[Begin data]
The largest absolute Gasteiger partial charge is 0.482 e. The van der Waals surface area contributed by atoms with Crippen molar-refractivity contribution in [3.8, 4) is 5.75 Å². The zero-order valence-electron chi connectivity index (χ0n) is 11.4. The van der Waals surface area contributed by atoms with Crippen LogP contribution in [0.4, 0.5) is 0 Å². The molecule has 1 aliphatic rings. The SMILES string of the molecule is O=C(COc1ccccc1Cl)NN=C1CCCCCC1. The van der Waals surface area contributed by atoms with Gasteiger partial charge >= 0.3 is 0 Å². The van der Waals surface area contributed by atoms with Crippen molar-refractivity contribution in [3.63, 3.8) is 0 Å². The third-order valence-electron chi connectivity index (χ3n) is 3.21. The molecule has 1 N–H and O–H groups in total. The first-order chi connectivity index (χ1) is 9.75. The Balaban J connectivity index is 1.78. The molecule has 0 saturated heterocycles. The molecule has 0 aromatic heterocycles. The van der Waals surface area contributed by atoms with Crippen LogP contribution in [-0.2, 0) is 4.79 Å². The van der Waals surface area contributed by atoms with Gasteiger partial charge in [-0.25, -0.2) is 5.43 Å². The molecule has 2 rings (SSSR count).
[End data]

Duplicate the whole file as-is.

The largest absolute Gasteiger partial charge is 0.482 e. The van der Waals surface area contributed by atoms with Crippen molar-refractivity contribution in [3.8, 4) is 5.75 Å². The zero-order valence-electron chi connectivity index (χ0n) is 11.4. The van der Waals surface area contributed by atoms with Crippen LogP contribution in [0.4, 0.5) is 0 Å². The molecule has 1 aliphatic rings. The SMILES string of the molecule is O=C(COc1ccccc1Cl)NN=C1CCCCCC1. The van der Waals surface area contributed by atoms with Gasteiger partial charge >= 0.3 is 0 Å². The van der Waals surface area contributed by atoms with Crippen molar-refractivity contribution in [3.63, 3.8) is 0 Å². The third-order valence-electron chi connectivity index (χ3n) is 3.21. The molecule has 1 N–H and O–H groups in total. The first-order chi connectivity index (χ1) is 9.75. The Balaban J connectivity index is 1.78. The molecule has 0 saturated heterocycles. The molecule has 0 aromatic heterocycles. The van der Waals surface area contributed by atoms with Crippen LogP contribution in [-0.2, 0) is 4.79 Å². The van der Waals surface area contributed by atoms with Gasteiger partial charge in [-0.25, -0.2) is 5.43 Å². The molecule has 2 rings (SSSR count).